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Craftsman 119.224000 bandsaw motor pulley problem

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Forum topic by ADHDan posted 01-05-2015 06:35 PM 2318 views 0 times favorited 23 replies Add to Favorites Watch
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ADHDan

800 posts in 1569 days


01-05-2015 06:35 PM

Topic tags/keywords: bandsaw

I picked up a Craftsman 12” bandsaw, model 119.224000, in excellent condition for $100. After installing a new Timber Wolf blade it was working great for a while, then suddenly it started making a racket and then froze up. I checked the bottom compartment and discovered that the pulley on the motor shaft had come loose and was rubbing/locking against the wheel. So I pushed the pulley back on the shaft and tightened the set screw, which seems to be the only thing that holds the pulley in place on the shaft (but if I’m wrong about that, PLEASE let me know). Worked fine for a day or so, then the pulley came loose again. I tried tightening it one more time, and again it came loose.

So I’m wondering – what’s the likely problem, and what’s the likely fix? Is a single set screw typically the only thing holding the pulley on a bandsaw motor shaft? Should I try finding a new set screw? Could the problem be that I didn’t have that pulley properly aligned with the other pulleys driving the saw? Or could overtightening the set screw be a problem? This is my first bandsaw, and I’m pretty much stumped as far as troubleshooting goes.

Also, I haven’t taken off the lower wheel when doing these repairs, so it’s certainly possible that I misaligned the pulleys. Do I need to take the lower wheel off for better troubleshooting? It looks like it’s held on with a c-clip, so I’d need to pick up the proper sized c-clip pliers to remove the wheel.

I can take pictures tonight if that would be helpful. Thanks for any advice!

p.s. Is the pulley connected to the motor shaft called a drive pulley, a motor pulley, or something else?

-- Dan in Minneapolis, woodworking since 11/11.


23 replies so far

View dawsonbob's profile

dawsonbob

1911 posts in 1216 days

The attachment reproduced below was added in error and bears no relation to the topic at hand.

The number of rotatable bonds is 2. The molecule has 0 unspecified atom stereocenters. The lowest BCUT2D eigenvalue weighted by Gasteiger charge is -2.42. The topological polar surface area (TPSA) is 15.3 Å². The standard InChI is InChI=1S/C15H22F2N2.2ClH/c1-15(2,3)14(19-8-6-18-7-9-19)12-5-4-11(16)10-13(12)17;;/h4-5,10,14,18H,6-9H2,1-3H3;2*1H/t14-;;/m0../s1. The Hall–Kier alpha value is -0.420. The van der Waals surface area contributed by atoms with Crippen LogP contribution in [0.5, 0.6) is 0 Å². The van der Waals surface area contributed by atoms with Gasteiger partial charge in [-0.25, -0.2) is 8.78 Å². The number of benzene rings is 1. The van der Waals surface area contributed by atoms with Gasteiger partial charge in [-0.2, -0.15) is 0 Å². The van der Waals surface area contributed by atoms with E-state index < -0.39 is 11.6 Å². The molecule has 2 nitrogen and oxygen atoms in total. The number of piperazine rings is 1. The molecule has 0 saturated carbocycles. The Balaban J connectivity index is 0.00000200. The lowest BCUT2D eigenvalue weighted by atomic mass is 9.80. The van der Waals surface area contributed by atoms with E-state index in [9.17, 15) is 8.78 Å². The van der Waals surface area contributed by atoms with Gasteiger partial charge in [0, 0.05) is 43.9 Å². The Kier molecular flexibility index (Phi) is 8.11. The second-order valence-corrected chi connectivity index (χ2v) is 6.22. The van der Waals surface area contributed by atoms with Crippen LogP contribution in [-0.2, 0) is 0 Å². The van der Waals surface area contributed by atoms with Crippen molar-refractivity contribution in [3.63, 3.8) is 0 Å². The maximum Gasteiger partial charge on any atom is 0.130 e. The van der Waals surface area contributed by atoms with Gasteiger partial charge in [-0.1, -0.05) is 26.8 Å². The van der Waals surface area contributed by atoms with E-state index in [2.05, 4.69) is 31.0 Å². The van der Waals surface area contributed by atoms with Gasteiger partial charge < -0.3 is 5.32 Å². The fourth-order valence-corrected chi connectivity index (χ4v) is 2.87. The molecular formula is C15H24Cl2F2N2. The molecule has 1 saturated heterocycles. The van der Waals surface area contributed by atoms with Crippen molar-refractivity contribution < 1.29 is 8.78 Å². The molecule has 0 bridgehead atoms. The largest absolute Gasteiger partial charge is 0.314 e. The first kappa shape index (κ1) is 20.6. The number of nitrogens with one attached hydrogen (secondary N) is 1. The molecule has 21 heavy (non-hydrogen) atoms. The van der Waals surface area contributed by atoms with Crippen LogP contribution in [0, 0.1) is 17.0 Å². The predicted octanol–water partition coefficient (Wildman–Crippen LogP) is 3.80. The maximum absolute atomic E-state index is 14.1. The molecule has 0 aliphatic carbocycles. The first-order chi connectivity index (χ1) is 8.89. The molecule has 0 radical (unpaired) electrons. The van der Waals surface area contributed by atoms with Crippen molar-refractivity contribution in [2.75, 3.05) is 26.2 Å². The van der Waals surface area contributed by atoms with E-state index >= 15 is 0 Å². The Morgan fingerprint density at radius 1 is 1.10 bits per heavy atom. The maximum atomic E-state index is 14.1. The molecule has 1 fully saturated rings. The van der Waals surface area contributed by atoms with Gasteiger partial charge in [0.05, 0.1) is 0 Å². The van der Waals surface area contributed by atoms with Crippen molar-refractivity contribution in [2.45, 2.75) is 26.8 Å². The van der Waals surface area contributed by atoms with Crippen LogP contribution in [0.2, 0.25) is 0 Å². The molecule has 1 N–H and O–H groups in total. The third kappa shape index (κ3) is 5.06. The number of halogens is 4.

#1 posted 01-05-2015 06:38 PM

The first thought that pops into my head is blue locktite. Give that a try. It’s a simple, cheap solution (if it works).

-- Mistakes are what pave the road to perfection

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MrUnix

4208 posts in 1660 days


#2 posted 01-05-2015 06:38 PM

Blue locktite on the set screw should keep it from coming loose.

Cheers,
Brad

-- Brad in FL - To be old and wise, you must first be young and stupid

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ADHDan

800 posts in 1569 days


#3 posted 01-05-2015 06:46 PM

Thanks very much! I’ll give that a shot and report back. Do I need to worry much about pulley alignment? When I tightened the set screw before, I just pushed the pulley as far back on the shaft as I could and that seemed to be properly aligned. Would I notice any bad sound/vibration if the pulley wasn’t aligned?

-- Dan in Minneapolis, woodworking since 11/11.

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MrUnix

4208 posts in 1660 days


#4 posted 01-05-2015 07:02 PM

You should try to align them as close to co-planer as possible. For saws with the motor directly below the saw, it’s pretty easy to do with just a piece of string and a weight. For ones that have offset motors, a straight edge can be used. I don’t think you would get any unusual sounds or vibration if they are slightly out of alignment, but it might cause your belt to wear faster than normal.

Cheers,
Brad

-- Brad in FL - To be old and wise, you must first be young and stupid

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knotscott

7208 posts in 2836 days


#5 posted 01-05-2015 07:05 PM

I’ve read of some pulleys that have two set screws in them….check that there’s not another set screw loose underneath the one you’ve been tightening.

-- Happiness is like wetting your pants...everyone can see it, but only you can feel the warmth....

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bandit571

14547 posts in 2144 days


#6 posted 01-05-2015 07:42 PM

Every Craftsman saw I’ve had had two set screws in the pullleys. Take the top one out, tighten the one underneath it, then tighten the second one onto the first. Also, check the keyway stock. Hopfully it is still there. Might be worn a bit, too.

-- A Planer? I'M the planer, this is what I use

View ADHDan's profile

ADHDan

800 posts in 1569 days


#7 posted 01-05-2015 08:28 PM

Thanks for the additional tips. I didn’t realize there could be two stacked set screws. I’ll feel around with a hex wrench to see if that’s the issue. What is the keyway stock, and do I need to remove the wheel to check it?

I don’t know whether this is an offset motor or not. On this saw, the motor rests on the same base as the saw behind the lower wheel case, with the shaft poking through the wheel case.